ERCIM News No.36 - January 1999

New Language on the Block: Java for High-Performance Computing?

by Mike Ashworth

The Java language is not only an emerging new technology in Web-based computing, but is starting to have a considerable influence in many IT-based science and engineering application areas. For example, it is emerging as a serious contender for use in High Performance Computing (HPC). At the CLRC Daresbury Laboratory, we are developing a multi-language approach in which Java is used as a front-end to existing HPC programming environments. This allows the utilization of high-performance legacy Fortran and C codes within a Java wrapper that facilitates the construction of Graphical User Interfaces (GUI) and access to Web-based client-server computing.

The Java language was designed by James Gosling at Sun Microsystems starting in 1990. It was first intended as a new language for embedded systems in consumer microelectronics, which led to the basic design features of Java: it is simple, object-oriented, architecture neutral, robust, secure and extensible. In 1993, as the World Wide Web was developing to a more graphically oriented interface, the Java team realised that Java also had ideal qualities for Web-based applications. Java has some similarities with C++, but it is much simpler. Many of the more advanced features of object-oriented programming, such as operator overloading, pointer arithmetic and multi-dimensional arrays, were left out.

How does Java work?

Java source is compiled to class files that contain machine-independent byte-code. This is like machine code in form but is not specific to any particular hardware. When a Java enabled client, such as Netscape or Internet Explorer, accesses a page containing a Java applet (a small Java application embedded in a Web page), the byte-code is downloaded and runs on the client’s own hardware using an interpreter known as the Java Virtual Machine. Because Java is compiled to byte-code, it can run on any platform for which an interpreter has been written. Java is small so it can run efficiently on anything from PCs upwards, and the interpreter takes only a few hundred kilobytes.

Java and High Performance Computing

Java is more efficient than other scripts, but it is still very slow compared to traditional languages. Even if compiled to native machine code, there are features in the language that make it currently impossible for native Java compilers to apply the normal optimizations which allow Fortran and C programs fully to exploit the hardware of state-of-the-art. For example, security considerations in Java demand that all array references are checked for out-of-bounds indexes at run-time, which effectively kills performance for computational loop kernels. Experiments at IBM have shown that if this checking can be performed at compile-time and the compiler is allowed to make other optimizations, Java code improves from 1% of Fortran to 80-100%.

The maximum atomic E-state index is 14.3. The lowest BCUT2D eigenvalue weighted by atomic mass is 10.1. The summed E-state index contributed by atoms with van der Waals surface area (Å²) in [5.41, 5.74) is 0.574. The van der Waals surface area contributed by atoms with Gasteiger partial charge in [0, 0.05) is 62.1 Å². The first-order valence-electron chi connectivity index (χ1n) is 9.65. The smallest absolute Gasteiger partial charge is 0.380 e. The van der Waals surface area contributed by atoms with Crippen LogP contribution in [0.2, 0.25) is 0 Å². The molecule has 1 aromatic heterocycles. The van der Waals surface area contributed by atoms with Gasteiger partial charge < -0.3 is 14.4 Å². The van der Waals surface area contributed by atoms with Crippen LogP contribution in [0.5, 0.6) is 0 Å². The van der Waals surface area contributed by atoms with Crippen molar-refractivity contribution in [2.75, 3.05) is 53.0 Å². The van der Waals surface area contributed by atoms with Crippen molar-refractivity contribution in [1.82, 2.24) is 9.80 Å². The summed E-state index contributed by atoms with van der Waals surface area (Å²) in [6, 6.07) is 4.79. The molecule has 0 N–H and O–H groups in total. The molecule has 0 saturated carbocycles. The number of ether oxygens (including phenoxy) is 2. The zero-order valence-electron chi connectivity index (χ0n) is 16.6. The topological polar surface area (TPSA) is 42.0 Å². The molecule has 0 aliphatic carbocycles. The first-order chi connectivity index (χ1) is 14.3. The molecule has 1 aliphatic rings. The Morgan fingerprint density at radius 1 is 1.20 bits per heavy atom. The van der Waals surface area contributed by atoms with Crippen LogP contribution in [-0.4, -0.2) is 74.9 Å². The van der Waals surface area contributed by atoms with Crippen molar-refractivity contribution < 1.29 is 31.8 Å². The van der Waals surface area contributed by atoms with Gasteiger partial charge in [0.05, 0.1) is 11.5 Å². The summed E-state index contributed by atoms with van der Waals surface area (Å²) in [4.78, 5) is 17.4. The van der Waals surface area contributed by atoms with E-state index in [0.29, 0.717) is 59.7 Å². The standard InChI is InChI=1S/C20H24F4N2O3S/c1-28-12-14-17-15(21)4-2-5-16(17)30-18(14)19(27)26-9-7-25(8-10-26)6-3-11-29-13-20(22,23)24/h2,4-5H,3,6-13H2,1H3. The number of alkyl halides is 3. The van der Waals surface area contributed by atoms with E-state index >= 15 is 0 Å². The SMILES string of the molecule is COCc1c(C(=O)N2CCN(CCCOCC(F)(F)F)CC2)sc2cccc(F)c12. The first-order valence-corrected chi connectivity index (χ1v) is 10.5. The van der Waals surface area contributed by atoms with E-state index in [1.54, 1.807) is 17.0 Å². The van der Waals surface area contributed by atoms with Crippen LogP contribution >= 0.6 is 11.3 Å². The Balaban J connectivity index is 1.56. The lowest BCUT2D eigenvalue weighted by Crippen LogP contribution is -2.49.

Vendors, software developers and computer users in the US have formed a group known as Java Grande, which believes that Java has the potential to be a better environment for HPC than any previous language. The Java Grande Forum aims to develop a consensus for the use of Java for Grande applications and to make recommendations for changes to the Java standard and for the establishment of standards for libraries and services. Interest is also growing in the UK. The First UK Workshop on Java for High Performance Network Computing was held at Euro-Par ‘98 in Southampton in September 1998. There are currently moves to form a UK Java Grande Forum similar in style to the US Forum, but with a greater emphasis on the services and tools required by high performance applications.

Java, HPC and the Web

The World Wide Web was conceived as a means of accessing information, but it is increasingly evolving towards a means of providing services. A major sea change is happening on the Internet, due in no small part to the emergence of the Java programming language. Java is expanding rapidly and comes complete with a wide range of class libraries and toolkits for Web access, thread based computing and GUIs.

Although the popular image of the Web has been as a global information provider, this has not been its only manifestation. Increasingly, organisations are setting up an Intranet - a corporate Web server providing internal information and services. In an industrial R&D environment, the Intranet may enable access for everyone in a department to the technical designs and specifications of a new product together with the project specifications, modification records, test procedures, test results, marketing information etc.

It is in this environment that we see the major benefits of integrating Java, with its support for Web-based computing, with traditional high-performance programming using Fortran and C. This vision is of a new type of multi-language multi-paradigm programming environment for high performance applications which makes use of innovative Web-based and GUI technologies provided by Java and provides a high performance and simple API and a high level of portability and flexibility for large-scale applications. It emphasises the strengths of each component: Java allows easy access to Web-based computing and facilitates the construction of GUIs; Fortran and C allow large-scale applications best to exploit high performance hardware.

Please contact:

Mike Ashworth - CLRC
Tel: +44 1925 60 3663

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